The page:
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Question 3 example Assignment #2 Soc. Sci. 275 16 March, 2003 Question 3: Marx and Engels in "The Communist Manifesto" describe the mode of production as a historical phenomenon giving rise to civil society. Following the Manifesto, Marx and Engels continue to apply historical materialism to society, as seen in Capital, which analyzes the capitalist mode of production. In Capital's chapter 15 "Machinery and Modern Industry" Marx follows the stages of capitalist production from handicraft production, through manufacture proper, to the period of Modern Industry.

In the handicraft production, tools were most important. Marx makes a clear distinction between a tool and a machine. Whereas the tools require the motive power of a man, machines' motive power is anything else - a horse, wind, water, steam, electricity etc. Men could still be operators of the machine, but in any case, machines should not be regarded as complicated tools. Machines consist of three components: the working part, or tool; the motive power, or motor; and the transmission of motive power. Marx states "the tool or working machine is that part of the machinery with which the industrial revolution of the 18 th century started." In the period of manufacture the separation of labor occurred as merchants began organizing the production process by making workers specialize in one activity of production.

With time the tools and machines used also became specialized, but they remained isolated in the process of labor co-operation. Marx contrasts this with the notion of the Modern Industry collective, single machines with many tools and functions, where the production is more continuous. "In manufacture the isolation of each detail process is a condition imposed by the nature of division of labor, but in the fully developed factory the continuity of those processes is, on the contrary, imperative." In the Modern Industry production Marx introduces the concept of "automated system of machinery" (p. 501), which operates only with man's attendance and is "susceptible of constant improvement in its details." This is also when technology and science began interacting, thus designing the optimal tools for machinery. The revolution in modes of production in the Modern Industry is also associated with changes in the social process of production, such as communication and transportation. In the first part of the Manifesto of the Communist Party, Marx focuses on explaining the emergence of capitalism, and the resulting social classes that emerge out of this new mode of production.

Foremost Marx notes that capitalism comes forth out of the context of feudal society. "The feudal system of industry, under which industrial production was monopolized by closed guilds, now no longer sufficed for the growing wants of the new markets. The manufacturing system took its place." (p. 473). Marx captures the continuum of events leading to the state of modern industry by writing "the place of manufacture was taken by the giant, Modern Industry, the place of the industrial middle class, by industrial millionaires, ...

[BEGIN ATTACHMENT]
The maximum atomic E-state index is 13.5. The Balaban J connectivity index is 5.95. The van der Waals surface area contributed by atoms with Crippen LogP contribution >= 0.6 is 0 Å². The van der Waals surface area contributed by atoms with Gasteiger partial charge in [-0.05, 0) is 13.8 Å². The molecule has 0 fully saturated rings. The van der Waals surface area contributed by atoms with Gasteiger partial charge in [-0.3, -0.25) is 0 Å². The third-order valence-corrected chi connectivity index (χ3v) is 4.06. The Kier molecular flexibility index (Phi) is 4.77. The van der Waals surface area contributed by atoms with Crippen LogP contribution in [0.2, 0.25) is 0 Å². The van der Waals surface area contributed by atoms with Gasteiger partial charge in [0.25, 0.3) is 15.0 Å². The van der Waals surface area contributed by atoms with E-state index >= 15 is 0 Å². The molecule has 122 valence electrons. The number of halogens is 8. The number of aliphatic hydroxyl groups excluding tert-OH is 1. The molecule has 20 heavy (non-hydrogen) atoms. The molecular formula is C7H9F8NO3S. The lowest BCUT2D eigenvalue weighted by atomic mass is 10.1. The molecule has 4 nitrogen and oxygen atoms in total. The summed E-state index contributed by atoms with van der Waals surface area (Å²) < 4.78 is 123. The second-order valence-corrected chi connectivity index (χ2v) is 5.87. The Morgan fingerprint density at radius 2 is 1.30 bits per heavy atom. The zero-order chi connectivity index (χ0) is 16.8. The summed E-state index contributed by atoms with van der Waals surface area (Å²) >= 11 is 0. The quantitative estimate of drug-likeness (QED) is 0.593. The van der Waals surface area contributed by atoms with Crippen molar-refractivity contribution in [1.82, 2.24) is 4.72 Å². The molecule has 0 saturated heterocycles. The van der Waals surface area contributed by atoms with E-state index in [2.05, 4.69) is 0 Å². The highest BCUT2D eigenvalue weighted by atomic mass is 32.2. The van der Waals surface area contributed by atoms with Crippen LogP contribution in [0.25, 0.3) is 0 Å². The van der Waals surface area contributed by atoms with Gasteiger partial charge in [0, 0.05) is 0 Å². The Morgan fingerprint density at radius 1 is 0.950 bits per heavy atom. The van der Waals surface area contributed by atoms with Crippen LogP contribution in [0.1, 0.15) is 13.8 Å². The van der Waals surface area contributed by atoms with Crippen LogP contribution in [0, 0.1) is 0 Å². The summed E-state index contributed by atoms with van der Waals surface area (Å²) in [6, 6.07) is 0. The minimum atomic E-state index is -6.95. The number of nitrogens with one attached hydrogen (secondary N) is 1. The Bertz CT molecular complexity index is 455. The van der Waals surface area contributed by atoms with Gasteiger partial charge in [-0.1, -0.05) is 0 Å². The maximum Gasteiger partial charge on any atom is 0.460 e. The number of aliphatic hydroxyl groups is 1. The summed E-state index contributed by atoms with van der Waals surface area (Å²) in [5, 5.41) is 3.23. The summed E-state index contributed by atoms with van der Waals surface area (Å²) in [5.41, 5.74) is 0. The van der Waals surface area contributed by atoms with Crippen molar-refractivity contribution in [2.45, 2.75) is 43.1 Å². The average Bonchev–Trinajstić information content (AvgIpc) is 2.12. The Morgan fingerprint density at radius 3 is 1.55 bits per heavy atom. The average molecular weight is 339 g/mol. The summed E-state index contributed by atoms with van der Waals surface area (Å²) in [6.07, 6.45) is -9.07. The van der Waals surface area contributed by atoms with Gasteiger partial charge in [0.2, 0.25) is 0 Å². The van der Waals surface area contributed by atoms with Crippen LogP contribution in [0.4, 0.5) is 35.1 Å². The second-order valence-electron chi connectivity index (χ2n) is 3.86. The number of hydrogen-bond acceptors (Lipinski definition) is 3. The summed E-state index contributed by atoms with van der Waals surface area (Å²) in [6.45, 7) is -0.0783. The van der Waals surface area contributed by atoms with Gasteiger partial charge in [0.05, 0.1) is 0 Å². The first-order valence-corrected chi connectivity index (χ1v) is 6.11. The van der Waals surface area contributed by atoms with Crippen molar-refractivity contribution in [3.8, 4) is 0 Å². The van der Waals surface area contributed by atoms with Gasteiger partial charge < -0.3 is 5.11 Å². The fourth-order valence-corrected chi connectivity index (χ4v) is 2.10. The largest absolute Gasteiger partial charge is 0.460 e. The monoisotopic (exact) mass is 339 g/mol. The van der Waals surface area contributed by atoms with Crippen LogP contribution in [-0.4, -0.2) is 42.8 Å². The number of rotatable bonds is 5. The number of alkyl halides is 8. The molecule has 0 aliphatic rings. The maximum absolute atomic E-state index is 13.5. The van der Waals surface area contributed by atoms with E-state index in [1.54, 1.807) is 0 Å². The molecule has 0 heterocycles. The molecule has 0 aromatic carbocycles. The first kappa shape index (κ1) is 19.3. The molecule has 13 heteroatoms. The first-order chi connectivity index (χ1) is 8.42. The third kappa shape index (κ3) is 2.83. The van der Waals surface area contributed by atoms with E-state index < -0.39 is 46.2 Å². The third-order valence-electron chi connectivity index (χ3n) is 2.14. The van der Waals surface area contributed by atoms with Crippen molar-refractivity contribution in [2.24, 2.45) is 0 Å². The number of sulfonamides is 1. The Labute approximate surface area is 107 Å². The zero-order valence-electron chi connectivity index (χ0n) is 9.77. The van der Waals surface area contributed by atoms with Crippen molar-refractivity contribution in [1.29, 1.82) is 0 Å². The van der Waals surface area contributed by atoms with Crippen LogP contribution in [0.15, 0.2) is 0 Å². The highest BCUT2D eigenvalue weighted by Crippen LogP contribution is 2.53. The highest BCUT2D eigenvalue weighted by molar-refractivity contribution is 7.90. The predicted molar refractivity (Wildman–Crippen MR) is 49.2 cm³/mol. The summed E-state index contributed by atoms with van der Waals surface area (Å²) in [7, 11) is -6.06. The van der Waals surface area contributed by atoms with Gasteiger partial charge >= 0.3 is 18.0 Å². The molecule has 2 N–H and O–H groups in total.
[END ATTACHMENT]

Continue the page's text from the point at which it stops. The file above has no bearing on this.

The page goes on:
the modern bourgeoisie." He is able to explain this transition from feudalism to capitalism by noting that classes in society have objectively opposed interests over the direction of change, and this class struggle determines the course of history by altering the mode of production. Marx explains that this class conflict is eternal but often hidden by stating "the history of hitherto existing society is the history of class struggles. Freeman and slave, ... lord and serf...

in a word oppressor and oppressed, stood in constant opposition to one another, carried on an uninterrupted, now hidden, now open fight... ." (p. 473). Marx argues that it is the mode of production that gives rise to and defines the social classes in any society. He begins his discussion of the capitalist class or bourgeoisie by making reference to this phenomenon: "We see therefore, how the modern bourgeoisie is itself the product of a long course of development, of a series of evolution in the modes of production and exchange." Since the bourgeoisie arises out of the capitalist mode, and at the same time influences its direction, it would follow then that this class could influence the political, legal and ideological relations of civil society.

Marx explains this by saying "the bourgeoisie cannot exist without constantly revolutionizing the instruments of production, and thereby the relations of production, and with them the whole relations of society." (p. 474). Marx notes the capitalists' influence on the political relations of society by writing "each step in the development of the bourgeoisie was accompanied a corresponding political advance of that class." (p. 473).

Reference: RC Social Science 275, Course pack #3, Selected readings (see pages);.

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